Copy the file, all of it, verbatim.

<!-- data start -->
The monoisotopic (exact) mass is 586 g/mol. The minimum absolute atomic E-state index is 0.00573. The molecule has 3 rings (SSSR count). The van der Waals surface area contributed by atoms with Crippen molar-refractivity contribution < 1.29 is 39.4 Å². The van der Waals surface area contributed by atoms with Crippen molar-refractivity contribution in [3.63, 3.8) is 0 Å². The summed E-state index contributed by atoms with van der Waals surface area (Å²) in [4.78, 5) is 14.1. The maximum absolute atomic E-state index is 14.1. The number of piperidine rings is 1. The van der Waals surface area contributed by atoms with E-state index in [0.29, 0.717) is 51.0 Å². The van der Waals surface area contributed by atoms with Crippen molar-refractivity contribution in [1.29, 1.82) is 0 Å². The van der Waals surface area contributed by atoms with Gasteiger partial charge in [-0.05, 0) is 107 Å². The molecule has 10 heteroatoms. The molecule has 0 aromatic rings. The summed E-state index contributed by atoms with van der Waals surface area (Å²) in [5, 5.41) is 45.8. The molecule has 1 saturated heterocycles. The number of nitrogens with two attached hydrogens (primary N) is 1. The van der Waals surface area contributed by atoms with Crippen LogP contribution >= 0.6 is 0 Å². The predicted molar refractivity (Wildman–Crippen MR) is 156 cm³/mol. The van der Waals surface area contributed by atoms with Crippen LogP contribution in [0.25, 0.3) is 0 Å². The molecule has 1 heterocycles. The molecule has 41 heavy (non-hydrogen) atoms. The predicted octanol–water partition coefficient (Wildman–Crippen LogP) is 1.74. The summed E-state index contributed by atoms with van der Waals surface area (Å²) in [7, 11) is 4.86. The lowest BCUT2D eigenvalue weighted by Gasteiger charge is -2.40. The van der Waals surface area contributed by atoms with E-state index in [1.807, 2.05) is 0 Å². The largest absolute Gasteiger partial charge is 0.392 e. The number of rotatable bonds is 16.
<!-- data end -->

The monoisotopic (exact) mass is 586 g/mol. The minimum absolute atomic E-state index is 0.00573. The molecule has 3 rings (SSSR count). The van der Waals surface area contributed by atoms with Crippen molar-refractivity contribution < 1.29 is 39.4 Å². The van der Waals surface area contributed by atoms with Crippen molar-refractivity contribution in [3.63, 3.8) is 0 Å². The summed E-state index contributed by atoms with van der Waals surface area (Å²) in [4.78, 5) is 14.1. The maximum absolute atomic E-state index is 14.1. The number of piperidine rings is 1. The van der Waals surface area contributed by atoms with E-state index in [0.29, 0.717) is 51.0 Å². The van der Waals surface area contributed by atoms with Crippen molar-refractivity contribution in [1.29, 1.82) is 0 Å². The van der Waals surface area contributed by atoms with Gasteiger partial charge in [-0.05, 0) is 107 Å². The molecule has 10 heteroatoms. The molecule has 0 aromatic rings. The summed E-state index contributed by atoms with van der Waals surface area (Å²) in [5, 5.41) is 45.8. The molecule has 1 saturated heterocycles. The number of nitrogens with two attached hydrogens (primary N) is 1. The van der Waals surface area contributed by atoms with Crippen LogP contribution >= 0.6 is 0 Å². The predicted molar refractivity (Wildman–Crippen MR) is 156 cm³/mol. The van der Waals surface area contributed by atoms with Crippen LogP contribution in [0.25, 0.3) is 0 Å². The molecule has 1 heterocycles. The molecule has 41 heavy (non-hydrogen) atoms. The predicted octanol–water partition coefficient (Wildman–Crippen LogP) is 1.74. The summed E-state index contributed by atoms with van der Waals surface area (Å²) in [7, 11) is 4.86. The lowest BCUT2D eigenvalue weighted by Gasteiger charge is -2.40. The van der Waals surface area contributed by atoms with E-state index in [1.807, 2.05) is 0 Å². The largest absolute Gasteiger partial charge is 0.392 e. The number of rotatable bonds is 16.